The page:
Nondestructive testing (NDT) is nothing new. It's used routinely in the aerospace industry, and its use is growing in automotive and other industries. Getting maximum benefit from NDT, however, is going to take an attitude adjustment.
The first step, perhaps, is to understand that NDT is not just eddy current testing, or magnetic particle testing, or X-ray testing. It never ceases to amaze how many designers and engineers out there equate NDT with eddy current or magnetic particle testing, and nothing else. In fact, NDT encompasses a number of other technologies including dye penetrants and ultrasonics. Each of these technologies is designed to ferret out surface and/or subsurface discontinuities.
The fact that there are a number of different NDT methodologies available leads to another point: not all NDT technologies are equally good at finding a specific defect. For example, it's not unusual for us to get a request to use X-ray inspection to locate surface cracks. While it's certainly possible to do so, other factors, such as part geometry, may work against X-ray inspection. If the surface crack is not in a plane perpendicular to the X-ray beam, it may not appear on the film. Eddy-current or magnetic-particle inspection would likely provide better results.
Designers need to consider up front what defects are likely to occur during the manufacturing process, and what test and inspection methods are best suited to detect them. Then they must incorporate that information into the specifications.
Most manufacturers are quick to accept the need for gages to confirm the part geometry specified on a print as part of the manufacturing process. That's not the case when it comes to incorporating methods for validating structural integrity, however. Why? We believe it's because NDT is viewed as expensive, and not a necessary cost of doing business. That's an attitude that involves serious risk.
This perception of NDT derives in part from how it is typically employed. Frequently, one, two, or maybe 5% of the pieces in a production run are sent to an NDT laboratory for testing. Because the cost to setup and run the required tests is distributed over a relatively small lot size, the price per piece can be high, depending on the tests. And, while statistically you're likely to have discovered any defects by testing a representative sampling of parts, you can't be certain you've caught them all.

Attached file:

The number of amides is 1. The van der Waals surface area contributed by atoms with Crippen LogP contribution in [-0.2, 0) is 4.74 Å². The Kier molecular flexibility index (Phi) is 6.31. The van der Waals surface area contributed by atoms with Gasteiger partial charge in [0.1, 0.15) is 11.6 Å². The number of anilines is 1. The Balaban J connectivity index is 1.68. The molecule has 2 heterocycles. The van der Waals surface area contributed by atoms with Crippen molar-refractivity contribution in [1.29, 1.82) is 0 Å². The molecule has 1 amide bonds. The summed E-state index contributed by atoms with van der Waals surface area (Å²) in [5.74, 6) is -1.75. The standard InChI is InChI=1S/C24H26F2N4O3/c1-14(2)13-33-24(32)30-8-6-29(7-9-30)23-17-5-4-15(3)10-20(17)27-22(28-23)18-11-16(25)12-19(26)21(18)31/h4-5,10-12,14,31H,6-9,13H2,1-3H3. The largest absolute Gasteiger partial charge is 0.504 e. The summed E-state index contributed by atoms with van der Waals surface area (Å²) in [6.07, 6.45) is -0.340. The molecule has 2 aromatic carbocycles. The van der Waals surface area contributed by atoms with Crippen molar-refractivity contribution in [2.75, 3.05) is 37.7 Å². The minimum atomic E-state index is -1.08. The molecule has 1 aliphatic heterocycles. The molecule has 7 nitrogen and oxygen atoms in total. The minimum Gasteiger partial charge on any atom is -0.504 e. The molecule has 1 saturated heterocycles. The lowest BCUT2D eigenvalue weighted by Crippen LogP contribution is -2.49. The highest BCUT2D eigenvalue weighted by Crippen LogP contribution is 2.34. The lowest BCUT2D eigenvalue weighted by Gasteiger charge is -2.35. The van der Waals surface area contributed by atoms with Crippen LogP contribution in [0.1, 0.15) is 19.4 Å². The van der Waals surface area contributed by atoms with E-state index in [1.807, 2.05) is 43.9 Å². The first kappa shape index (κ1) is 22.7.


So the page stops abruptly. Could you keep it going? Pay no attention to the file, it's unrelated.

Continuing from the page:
Just as often, NDT inspections are done on an emergency basis. A defect is discovered in product that has already been shipped. Now the remaining product must be retrieved and inspected in panic mode. The cost of transportation, and the cost of running the tests on an emergency basis, plus any compensation due the customer can be very expensive. So expensive, in fact, that the cost of one such episode could more than pay for 100% part NDT inspection for a year. In the extreme, we're familiar with three instances where the cost was enough to put the manufacturer out of business.
It doesn't have to be that way. Take a look at the aerospace industry, for example. Their attitude is that the potential liability resulting from the failure of a single defective part more than justifies the cost of programs calling for 100% inspection of critical components using NDT. In effect, it's cheap insurance.
There's another related misconception about NDT that says it's not suitable for high-volume operations. That's simply not the case. While it's true that many NDT laboratories are not set up to do high-volume work there are others who can keep pace. We've handled production runs as high as three-million pieces.
In high-volume applications, NDT leads to choices and trade-offs. Is it more cost-effective to do the testing in-house or outside? Establishing an in-house capability may require a substantial capital investment, plus staffing and training costs--but offers total control. Outsourcing the work eliminates tying up capital, but also involves relinquishing some control.
A third option offers installation and maintenance of NDT equipment at the manufacturer's facility plus operator training, in return for a per-piece processing fee. You avoid the capital expense of purchasing the equipment, yet retain control of the inspection process.
This article was first published in the December 2004 edition of Manufacturing Engineeering magazine.